Seizing the Brexit opportunity

12 June, 2017

A year ago I tentatively suggested the upcoming UK referendum on EU membership might have enormous ramifications for the European travel retail business.

Penned a few weeks before that nation-splitting vote, the prospect of the UK cutting its ties to the EU after more than 40 years seemed unlikely and few in the industry were seriously contemplating it.

Twelve months on and Article 50 has been triggered. Two years of bitter wrangling between the UK government and Brussels about who gets to keep what and who owes what to whom are about to begin. Whatever your wider views about the wisdom of last year’s historic decision, what is clear is that the European travel retail business could be about to benefit from a much-needed boost.

Duty free shopping for travellers flying, sailing, or even catching the Eurostar from the UK to EU countries (and vice versa) could be back as early as March 2019. The European Travel Retail Council has confirmed that no new legislation will be required at an EU level to reinstate duty free sales, but the UK will need to amend some of its excise and tax regulations. The ETRC has been at pains to point out that duty free will make its return regardless of whether the UK manages to secure a ‘soft’ or ‘hard’ Brexit. What matters from a legislative point of view is that the UK will no longer be an EU member. The scale of the opportunity is huge— an annual 130m air travellers and 27m sea ferry passengers. Overnight, the liquor category will become far more profitable for every stakeholder in the business.

One of the worries is that the relatively minor issue of duty free shopping will get buried under the mountain of bureaucratic paperwork that will need to be worked through if the UK is to cut its ties with the EU within the two-year timeframe. Everyone wants to see duty free return as soon as possible.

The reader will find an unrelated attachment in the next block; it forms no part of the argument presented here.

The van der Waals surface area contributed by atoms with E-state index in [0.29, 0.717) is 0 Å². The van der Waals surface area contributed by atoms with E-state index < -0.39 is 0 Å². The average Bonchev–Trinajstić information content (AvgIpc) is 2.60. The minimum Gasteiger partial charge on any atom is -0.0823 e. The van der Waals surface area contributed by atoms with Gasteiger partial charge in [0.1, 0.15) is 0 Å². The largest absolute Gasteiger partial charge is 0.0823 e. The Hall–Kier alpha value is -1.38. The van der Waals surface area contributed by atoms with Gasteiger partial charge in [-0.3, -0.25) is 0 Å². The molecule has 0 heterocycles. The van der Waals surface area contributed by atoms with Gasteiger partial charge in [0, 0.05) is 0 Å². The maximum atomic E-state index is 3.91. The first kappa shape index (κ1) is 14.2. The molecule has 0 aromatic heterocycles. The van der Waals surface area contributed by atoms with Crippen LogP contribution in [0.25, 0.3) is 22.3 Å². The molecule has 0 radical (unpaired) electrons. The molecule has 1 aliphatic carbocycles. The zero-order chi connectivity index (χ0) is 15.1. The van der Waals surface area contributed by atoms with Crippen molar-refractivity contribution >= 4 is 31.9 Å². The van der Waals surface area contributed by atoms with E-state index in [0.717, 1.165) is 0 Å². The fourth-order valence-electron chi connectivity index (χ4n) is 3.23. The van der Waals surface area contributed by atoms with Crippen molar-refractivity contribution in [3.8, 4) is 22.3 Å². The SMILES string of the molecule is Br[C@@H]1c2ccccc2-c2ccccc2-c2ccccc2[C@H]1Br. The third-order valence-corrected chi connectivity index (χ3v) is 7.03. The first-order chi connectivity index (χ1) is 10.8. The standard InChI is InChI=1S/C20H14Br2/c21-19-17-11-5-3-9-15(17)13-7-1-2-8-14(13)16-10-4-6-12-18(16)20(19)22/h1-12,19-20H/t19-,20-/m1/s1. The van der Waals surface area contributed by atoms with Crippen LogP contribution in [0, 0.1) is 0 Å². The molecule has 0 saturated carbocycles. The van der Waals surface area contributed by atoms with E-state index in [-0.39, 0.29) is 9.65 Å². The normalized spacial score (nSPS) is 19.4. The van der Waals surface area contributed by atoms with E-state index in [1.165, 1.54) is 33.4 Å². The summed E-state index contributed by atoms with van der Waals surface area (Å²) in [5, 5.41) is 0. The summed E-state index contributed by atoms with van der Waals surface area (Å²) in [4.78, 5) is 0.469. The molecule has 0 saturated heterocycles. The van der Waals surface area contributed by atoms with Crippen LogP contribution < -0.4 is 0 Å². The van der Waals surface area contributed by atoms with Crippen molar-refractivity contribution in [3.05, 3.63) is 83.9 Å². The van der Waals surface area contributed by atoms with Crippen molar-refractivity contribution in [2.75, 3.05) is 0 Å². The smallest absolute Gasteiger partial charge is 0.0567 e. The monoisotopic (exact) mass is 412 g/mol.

Another concern is that the EU might amend its current legislation regarding sales of duty free to third-party countries – an unlikely eventuality perhaps, but in these crazy times every scenario needs to be planned for.

A much-needed industry lobbying campaign of key associations such as the ETRC, the Duty Free World Council and the Tax Free World Association is already underway. The campaign is going to be a simple, positive, behind-the-scenes effort to persuade the British government and the EU that the return of duty free will be good for jobs, struggling regional airports and vital ferry links, as well as a popular move for travellers. Such a campaign is not going to be cheap. The multinational travel retailers and big liquor brands that increasingly dominate duty free in airports around the world are going to have dip into their pockets to fund it. Otherwise, a once-in-a-lifetime opportunity could be missed.

Once duty free shopping between the UK and EU has returned, some serious thinking will have to be done about the make-up and positioning of the liquor offer. Price will be front and central. If it says ‘duty free’ on the price tag, then we need to ensure real savings are passed on to travellers.

There are other considerations. Will so much space be devoted to ultra-premium products if cheaper, volume-driven lines can be sold more profitably? Will we need so many travel retail exclusive products, especially in the scotch whisky category, where non-age statement exclusives have sometimes been used as a way of filling the shelves with younger whiskies, which can’t be price benchmarked against the domestic market?

These are all valid questions, but perhaps ones best asked another day. For now, the challenge for the industry should be to unite and fight for duty free’s swift return.

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